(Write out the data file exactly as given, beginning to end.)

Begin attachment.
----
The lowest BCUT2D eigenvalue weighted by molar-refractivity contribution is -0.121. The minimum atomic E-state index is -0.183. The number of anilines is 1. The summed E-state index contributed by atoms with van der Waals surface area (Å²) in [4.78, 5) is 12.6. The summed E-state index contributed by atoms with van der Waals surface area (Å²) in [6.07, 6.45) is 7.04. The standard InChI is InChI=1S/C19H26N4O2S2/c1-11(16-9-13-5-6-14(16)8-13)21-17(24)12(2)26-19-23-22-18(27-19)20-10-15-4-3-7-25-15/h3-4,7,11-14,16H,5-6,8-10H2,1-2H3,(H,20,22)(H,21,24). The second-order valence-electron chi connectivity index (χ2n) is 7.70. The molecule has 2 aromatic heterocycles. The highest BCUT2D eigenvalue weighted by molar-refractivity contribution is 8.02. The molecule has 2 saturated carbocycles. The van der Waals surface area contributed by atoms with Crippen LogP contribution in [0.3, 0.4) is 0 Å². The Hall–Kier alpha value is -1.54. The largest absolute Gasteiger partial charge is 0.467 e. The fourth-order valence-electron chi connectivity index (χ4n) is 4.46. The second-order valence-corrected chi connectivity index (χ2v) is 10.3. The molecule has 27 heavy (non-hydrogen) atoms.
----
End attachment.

The lowest BCUT2D eigenvalue weighted by molar-refractivity contribution is -0.121. The minimum atomic E-state index is -0.183. The number of anilines is 1. The summed E-state index contributed by atoms with van der Waals surface area (Å²) in [4.78, 5) is 12.6. The summed E-state index contributed by atoms with van der Waals surface area (Å²) in [6.07, 6.45) is 7.04. The standard InChI is InChI=1S/C19H26N4O2S2/c1-11(16-9-13-5-6-14(16)8-13)21-17(24)12(2)26-19-23-22-18(27-19)20-10-15-4-3-7-25-15/h3-4,7,11-14,16H,5-6,8-10H2,1-2H3,(H,20,22)(H,21,24). The second-order valence-electron chi connectivity index (χ2n) is 7.70. The molecule has 2 aromatic heterocycles. The highest BCUT2D eigenvalue weighted by molar-refractivity contribution is 8.02. The molecule has 2 saturated carbocycles. The van der Waals surface area contributed by atoms with Crippen LogP contribution in [0.3, 0.4) is 0 Å². The Hall–Kier alpha value is -1.54. The largest absolute Gasteiger partial charge is 0.467 e. The fourth-order valence-electron chi connectivity index (χ4n) is 4.46. The second-order valence-corrected chi connectivity index (χ2v) is 10.3. The molecule has 27 heavy (non-hydrogen) atoms.